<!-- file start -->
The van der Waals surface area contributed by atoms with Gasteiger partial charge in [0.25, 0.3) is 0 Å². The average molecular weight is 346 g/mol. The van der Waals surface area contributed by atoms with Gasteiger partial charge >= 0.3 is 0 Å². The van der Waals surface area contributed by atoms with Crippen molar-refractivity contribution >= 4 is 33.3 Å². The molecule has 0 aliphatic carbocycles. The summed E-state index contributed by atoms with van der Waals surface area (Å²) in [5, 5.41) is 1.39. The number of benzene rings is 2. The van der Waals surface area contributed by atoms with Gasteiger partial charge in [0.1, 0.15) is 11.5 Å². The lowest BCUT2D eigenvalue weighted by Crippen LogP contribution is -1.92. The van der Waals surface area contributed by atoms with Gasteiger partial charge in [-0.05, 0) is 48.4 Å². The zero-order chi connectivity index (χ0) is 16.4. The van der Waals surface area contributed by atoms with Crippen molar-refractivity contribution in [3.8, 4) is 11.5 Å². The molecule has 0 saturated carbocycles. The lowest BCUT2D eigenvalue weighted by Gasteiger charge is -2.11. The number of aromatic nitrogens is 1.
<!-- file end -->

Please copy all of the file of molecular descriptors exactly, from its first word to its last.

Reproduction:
The van der Waals surface area contributed by atoms with Gasteiger partial charge in [0.25, 0.3) is 0 Å². The average molecular weight is 346 g/mol. The van der Waals surface area contributed by atoms with Gasteiger partial charge >= 0.3 is 0 Å². The van der Waals surface area contributed by atoms with Crippen molar-refractivity contribution >= 4 is 33.3 Å². The molecule has 0 aliphatic carbocycles. The summed E-state index contributed by atoms with van der Waals surface area (Å²) in [5, 5.41) is 1.39. The number of benzene rings is 2. The van der Waals surface area contributed by atoms with Gasteiger partial charge in [0.1, 0.15) is 11.5 Å². The lowest BCUT2D eigenvalue weighted by Crippen LogP contribution is -1.92. The van der Waals surface area contributed by atoms with Gasteiger partial charge in [-0.05, 0) is 48.4 Å². The zero-order chi connectivity index (χ0) is 16.4. The van der Waals surface area contributed by atoms with Crippen molar-refractivity contribution in [3.8, 4) is 11.5 Å². The molecule has 0 saturated carbocycles. The lowest BCUT2D eigenvalue weighted by Gasteiger charge is -2.11. The number of aromatic nitrogens is 1.